What is a Multi-Use Path?
A Multi-Use Path (MUP) or shared-use path is a bi-directional 10-foot wide path that can be used by both pedestrians and bikes. MUP’s are one of three types of bike facilities used in the City, the other two are Signed Bike Routes and Bike Lanes. MUP’s are the only bike facility that are separated from the roadway and therefore provide a higher level of safety for pedestrians and bikes.
Why is the City considering placing a Multi-Use Path on Highcrest Road?
The proposed path would serve as a valuable east / west connection to existing pedestrian and bike facilities, retail, places of employment, and community gathering spaces. Highcrest Road MUP, in addition to allowing access from the neighborhoods to the north and south, would provide access to the River Path to the west, and a connection to Spring Creek Road and the Bike Lanes on Spring Brook Road that ultimately lead to Rock Valley College and the Perryville Path to the east. The City has considered alternate routes along other nearby streets and has found these alternate routes to be either significantly more expensive, requiring more acquisition of private property, or to be more intrusive to the residents.
Why is the Multi-Use Path proposed on the south side of Highcrest Road?
Initially the City and their consultant looked at both sides of the road as possibilities for the proposed path. After a right-of-way survey and preliminary design considerations, it was determined that the south side of the road would be the preferred route as it required less private property acquisition, less impact to mature trees, and had better connectivity to existing and proposed facilities.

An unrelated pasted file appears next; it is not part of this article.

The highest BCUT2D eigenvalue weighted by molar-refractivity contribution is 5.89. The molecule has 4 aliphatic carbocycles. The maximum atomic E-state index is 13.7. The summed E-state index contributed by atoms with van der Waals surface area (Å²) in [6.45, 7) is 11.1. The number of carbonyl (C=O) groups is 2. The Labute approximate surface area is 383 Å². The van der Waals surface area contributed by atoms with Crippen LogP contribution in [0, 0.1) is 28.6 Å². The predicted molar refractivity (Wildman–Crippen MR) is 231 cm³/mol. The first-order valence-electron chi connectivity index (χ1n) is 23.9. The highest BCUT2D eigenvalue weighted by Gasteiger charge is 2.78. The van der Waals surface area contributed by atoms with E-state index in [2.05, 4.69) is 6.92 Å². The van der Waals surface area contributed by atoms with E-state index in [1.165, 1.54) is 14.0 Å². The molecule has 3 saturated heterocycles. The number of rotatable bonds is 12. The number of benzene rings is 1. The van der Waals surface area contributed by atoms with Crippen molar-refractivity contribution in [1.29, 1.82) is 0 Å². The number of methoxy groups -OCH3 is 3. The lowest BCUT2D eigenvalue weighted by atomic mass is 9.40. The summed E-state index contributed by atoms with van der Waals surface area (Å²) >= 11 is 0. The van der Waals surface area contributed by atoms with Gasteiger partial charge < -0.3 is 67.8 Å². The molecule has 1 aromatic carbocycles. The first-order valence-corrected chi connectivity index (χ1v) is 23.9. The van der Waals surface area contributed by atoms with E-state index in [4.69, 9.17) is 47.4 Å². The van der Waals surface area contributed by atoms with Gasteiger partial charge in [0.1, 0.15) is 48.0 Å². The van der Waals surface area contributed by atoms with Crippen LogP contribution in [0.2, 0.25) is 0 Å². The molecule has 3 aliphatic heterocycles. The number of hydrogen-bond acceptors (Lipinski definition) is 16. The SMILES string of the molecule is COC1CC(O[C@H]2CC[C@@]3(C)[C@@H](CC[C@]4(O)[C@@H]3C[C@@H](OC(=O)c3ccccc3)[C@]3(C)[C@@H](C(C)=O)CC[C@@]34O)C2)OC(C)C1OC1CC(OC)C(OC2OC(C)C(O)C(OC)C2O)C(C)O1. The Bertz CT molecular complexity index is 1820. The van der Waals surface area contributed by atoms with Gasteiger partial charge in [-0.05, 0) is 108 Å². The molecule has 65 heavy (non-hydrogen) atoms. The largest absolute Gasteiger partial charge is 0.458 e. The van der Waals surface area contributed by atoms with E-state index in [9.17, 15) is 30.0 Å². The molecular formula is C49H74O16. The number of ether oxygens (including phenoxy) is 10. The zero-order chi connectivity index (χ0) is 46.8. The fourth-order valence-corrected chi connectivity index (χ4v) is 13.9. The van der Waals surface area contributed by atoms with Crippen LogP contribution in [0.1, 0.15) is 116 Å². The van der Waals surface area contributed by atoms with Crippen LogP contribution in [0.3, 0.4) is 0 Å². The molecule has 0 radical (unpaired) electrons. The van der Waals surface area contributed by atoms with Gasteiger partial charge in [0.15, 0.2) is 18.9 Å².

Will I have to give up part of my property?
Right-of-way (ROW) is property or area reserved for public transportation purposes like roadways, sidewalks or even railroads. All public roads are within ROW. The Highcrest Road ROW is already between 66 feet and 73 feet wide, which is fairly large for a two lane road. More than likely this is because Highcrest Road at one time was being considered for a four lane roadway. Four lanes of traffic on Highcrest Road are no longer planned, but the area reserved for the larger roadway still exists. The proposed path is within this area that many residents may believe to be their private property; however, it is actually within public ROW. Because of this existing ROW, the vast majority of the project can be done without asking homeowners to give up part of their property. The proposed path will cross in front of approximately 70 homes along Highcrest Road, of which we are only anticipating asking 7 homes for additional property. Nevertheless, homeowners’ yards along the path may look different after the project is completed. In addition, the path may require the removal of trees within the ROW, and some properties may require their front or side yard to be re-shaped or re-graded to accommodate the improvements.